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Troubleshoot Connections With DPS' Free Network Utility app

As you familiarize yourself with new protocols and devices, trying to diagnose issues or network connections can be a bit confusing at the device level. In response to many tech support requests, we decided to build this free network utility application to you (and our own engineers) troubleshoot the most common issues our clients face, as well as give you some useful network statistics.

Typically, network tools try to be way too smart and end up losing a lot of functionality. Instead, we built this tool to provide you with as much control as possible when troubleshooting, so you can ensure your devices work correctly.


  • Create and send
    • UDP/TCP packets
    • SNMP GET, SET, and Trap messages
    • DCPx Polls
    • Ping and Traceroute
  • Respond to
    • UDP/TCP packets
    • SNMP GET, SET, and Trap messages


Supported Platforms

  • 32/64 bit
    • Windows 7 or newer
    • Windows Server 2008 or newer
    • Ubuntu 12.04 or newer
  • 64 bit only
    • macOS 10.10 (Yosemite) or newer

General configuration

Each tab listens for a specific protocol on its own port. Any available port can be used but some protocols have a standard value.

  • SNMP Get/Set - 161
  • SNMP Traps - 162
  • DCP - 2001

Ping/Traceroute uses ICMP and does not require you to set a port. If a port is in use already, a random port will be used instead. Setting the port to 0 will always choose a random port.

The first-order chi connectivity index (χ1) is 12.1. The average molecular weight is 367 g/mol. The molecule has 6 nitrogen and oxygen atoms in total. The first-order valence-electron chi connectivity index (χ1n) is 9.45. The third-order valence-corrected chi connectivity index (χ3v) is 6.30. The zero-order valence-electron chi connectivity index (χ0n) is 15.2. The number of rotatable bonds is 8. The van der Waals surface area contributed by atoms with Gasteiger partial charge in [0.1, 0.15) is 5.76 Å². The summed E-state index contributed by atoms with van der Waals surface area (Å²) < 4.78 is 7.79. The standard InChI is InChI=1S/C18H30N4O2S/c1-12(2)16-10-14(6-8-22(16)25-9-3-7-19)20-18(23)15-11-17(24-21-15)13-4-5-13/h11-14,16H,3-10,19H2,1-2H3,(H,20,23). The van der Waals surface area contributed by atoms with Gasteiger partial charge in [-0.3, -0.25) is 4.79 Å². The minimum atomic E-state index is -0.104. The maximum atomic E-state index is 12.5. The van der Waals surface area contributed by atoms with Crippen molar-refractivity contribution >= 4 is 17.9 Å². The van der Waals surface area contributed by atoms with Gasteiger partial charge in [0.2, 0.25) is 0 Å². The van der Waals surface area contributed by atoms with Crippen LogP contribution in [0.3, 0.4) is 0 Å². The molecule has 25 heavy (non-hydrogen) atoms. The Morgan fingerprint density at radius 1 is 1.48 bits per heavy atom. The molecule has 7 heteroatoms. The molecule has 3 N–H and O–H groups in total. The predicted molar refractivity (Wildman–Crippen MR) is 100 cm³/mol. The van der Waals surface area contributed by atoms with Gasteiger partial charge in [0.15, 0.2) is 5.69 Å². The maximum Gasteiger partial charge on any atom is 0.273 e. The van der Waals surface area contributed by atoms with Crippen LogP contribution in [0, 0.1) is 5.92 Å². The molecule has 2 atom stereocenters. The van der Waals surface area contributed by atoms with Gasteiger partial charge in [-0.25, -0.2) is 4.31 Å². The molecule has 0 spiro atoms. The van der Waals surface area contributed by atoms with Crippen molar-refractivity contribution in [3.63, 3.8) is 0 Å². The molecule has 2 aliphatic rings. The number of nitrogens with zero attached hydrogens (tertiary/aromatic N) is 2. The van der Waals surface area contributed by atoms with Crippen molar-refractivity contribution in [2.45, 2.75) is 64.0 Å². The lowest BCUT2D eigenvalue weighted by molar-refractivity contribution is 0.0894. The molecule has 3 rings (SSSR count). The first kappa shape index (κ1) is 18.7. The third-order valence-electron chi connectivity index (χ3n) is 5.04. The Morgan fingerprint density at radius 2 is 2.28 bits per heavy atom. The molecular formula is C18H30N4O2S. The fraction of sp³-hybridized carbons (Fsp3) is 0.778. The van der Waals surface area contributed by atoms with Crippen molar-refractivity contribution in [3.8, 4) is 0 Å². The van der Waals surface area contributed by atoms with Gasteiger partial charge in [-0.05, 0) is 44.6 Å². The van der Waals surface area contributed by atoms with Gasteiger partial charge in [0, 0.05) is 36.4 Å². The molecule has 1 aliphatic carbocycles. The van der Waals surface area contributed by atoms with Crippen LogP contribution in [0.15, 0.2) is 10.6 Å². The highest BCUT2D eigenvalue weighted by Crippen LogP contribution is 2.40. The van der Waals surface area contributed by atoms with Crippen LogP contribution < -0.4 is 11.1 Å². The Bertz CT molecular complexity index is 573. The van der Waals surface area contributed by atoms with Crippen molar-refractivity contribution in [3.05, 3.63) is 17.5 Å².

Sending messages

The message builder layout will change depending on the protocol type selected. The interval (in milliseconds) and repetition fields allow for repeatedly sending the same message at a regular interval. Repeated messages can be stopped by clicking the X next to the target IP in the bottom left corner of the application.

Quit sending

Canceling a repeated message.

You can also save a message to send later.

Setting up responses

Automatic replies can be set up for incoming UDP/TCP packets and SNMP requests. UDP/TCP packets can be matched directly from their contents or by a regular expression. SNMP responses are matched by the request OID or optionally a previous OID value for get-next requests.

Saving logs

All traffic logs can be exported to a comma or space delimited log file. The default save location is in the logs folder but can be changed when saving.


Send a message over UDP/TCP

Similar to a tool like Packet Sender, the app lets you test sending TCP and UDP packets. The content of the message can be entered as an ASCII string or space separated hex values. If the protocol is TCP, the connection will be closed after sending a message unless "Keep TCP connection" is checked. With it checked, you'll be able to continue sending messages over the same connection.

Sending a message over UDP

Sending a message over UDP.

Set up a UDP/TCP response

Active responses are matched against incoming packets. If there are multiple responses set up, the first one that matches will be used. Packets can be matched based on:

  • ASCII content
  • Hex content
  • Regular expression

ASCII and hex matches are a simple case insensitive comparison between the raw TCP/UDP data and the match string. Regex comparisons will be run against the ASCII content with the global and case insensitive flags on. Capture groups in the match string can be used in the response if the response type is regex as well.

UDP response

Setting up a TCP or UDP response.


SNMP troubleshooting with the Network Utility App can save you a ton of time versus trying to use your RTU to test SNMP requests. Using this tool, you can quickly simulate SNMP messages as a manager or agent. Simply fill out the appropriate fields to test your desired functionality.

SNMP GET/SET requests

SNMP GET/SET request fields
  • OID - Object Identifier. This identifies the value to make a request for.